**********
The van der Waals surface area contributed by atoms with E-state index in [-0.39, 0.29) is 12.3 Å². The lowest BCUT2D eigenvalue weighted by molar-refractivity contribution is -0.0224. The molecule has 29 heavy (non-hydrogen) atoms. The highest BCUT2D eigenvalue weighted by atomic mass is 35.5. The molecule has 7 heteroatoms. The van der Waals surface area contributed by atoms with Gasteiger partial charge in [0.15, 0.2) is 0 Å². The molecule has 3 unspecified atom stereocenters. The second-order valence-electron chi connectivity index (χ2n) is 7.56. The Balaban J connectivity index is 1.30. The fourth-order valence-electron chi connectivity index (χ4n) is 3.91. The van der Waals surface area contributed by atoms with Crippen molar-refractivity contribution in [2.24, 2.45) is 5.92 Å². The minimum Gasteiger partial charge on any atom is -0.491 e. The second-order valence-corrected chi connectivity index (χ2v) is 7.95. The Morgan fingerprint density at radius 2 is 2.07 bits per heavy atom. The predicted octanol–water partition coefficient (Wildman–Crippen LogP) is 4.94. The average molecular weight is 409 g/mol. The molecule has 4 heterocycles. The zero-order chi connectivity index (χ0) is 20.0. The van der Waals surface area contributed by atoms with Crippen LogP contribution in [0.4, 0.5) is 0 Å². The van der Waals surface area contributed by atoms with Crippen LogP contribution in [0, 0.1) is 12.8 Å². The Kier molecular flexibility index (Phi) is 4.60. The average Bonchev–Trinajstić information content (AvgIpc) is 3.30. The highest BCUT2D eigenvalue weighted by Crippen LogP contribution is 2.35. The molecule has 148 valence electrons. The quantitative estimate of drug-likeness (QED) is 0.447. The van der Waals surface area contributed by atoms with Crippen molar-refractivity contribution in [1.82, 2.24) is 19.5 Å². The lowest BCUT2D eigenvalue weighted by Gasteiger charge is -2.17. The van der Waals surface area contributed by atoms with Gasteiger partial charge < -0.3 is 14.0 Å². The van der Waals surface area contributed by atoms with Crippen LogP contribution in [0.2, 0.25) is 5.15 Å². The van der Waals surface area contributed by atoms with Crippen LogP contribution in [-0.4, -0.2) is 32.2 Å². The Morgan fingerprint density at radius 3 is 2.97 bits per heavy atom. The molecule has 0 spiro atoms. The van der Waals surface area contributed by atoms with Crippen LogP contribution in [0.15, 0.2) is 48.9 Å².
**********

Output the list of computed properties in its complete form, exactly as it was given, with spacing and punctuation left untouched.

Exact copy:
The van der Waals surface area contributed by atoms with E-state index in [-0.39, 0.29) is 12.3 Å². The lowest BCUT2D eigenvalue weighted by molar-refractivity contribution is -0.0224. The molecule has 29 heavy (non-hydrogen) atoms. The highest BCUT2D eigenvalue weighted by atomic mass is 35.5. The molecule has 7 heteroatoms. The van der Waals surface area contributed by atoms with Gasteiger partial charge in [0.15, 0.2) is 0 Å². The molecule has 3 unspecified atom stereocenters. The second-order valence-electron chi connectivity index (χ2n) is 7.56. The Balaban J connectivity index is 1.30. The fourth-order valence-electron chi connectivity index (χ4n) is 3.91. The van der Waals surface area contributed by atoms with Crippen molar-refractivity contribution in [2.24, 2.45) is 5.92 Å². The minimum Gasteiger partial charge on any atom is -0.491 e. The second-order valence-corrected chi connectivity index (χ2v) is 7.95. The Morgan fingerprint density at radius 2 is 2.07 bits per heavy atom. The predicted octanol–water partition coefficient (Wildman–Crippen LogP) is 4.94. The average molecular weight is 409 g/mol. The molecule has 4 heterocycles. The zero-order chi connectivity index (χ0) is 20.0. The van der Waals surface area contributed by atoms with Crippen LogP contribution in [0.4, 0.5) is 0 Å². The van der Waals surface area contributed by atoms with Crippen LogP contribution in [0, 0.1) is 12.8 Å². The Kier molecular flexibility index (Phi) is 4.60. The average Bonchev–Trinajstić information content (AvgIpc) is 3.30. The highest BCUT2D eigenvalue weighted by Crippen LogP contribution is 2.35. The molecule has 148 valence electrons. The quantitative estimate of drug-likeness (QED) is 0.447. The van der Waals surface area contributed by atoms with Crippen molar-refractivity contribution in [1.82, 2.24) is 19.5 Å². The lowest BCUT2D eigenvalue weighted by Gasteiger charge is -2.17. The van der Waals surface area contributed by atoms with Gasteiger partial charge < -0.3 is 14.0 Å². The van der Waals surface area contributed by atoms with Crippen LogP contribution in [0.2, 0.25) is 5.15 Å². The van der Waals surface area contributed by atoms with Crippen LogP contribution in [-0.4, -0.2) is 32.2 Å². The Morgan fingerprint density at radius 3 is 2.97 bits per heavy atom. The molecule has 0 spiro atoms. The van der Waals surface area contributed by atoms with Crippen LogP contribution in [0.15, 0.2) is 48.9 Å².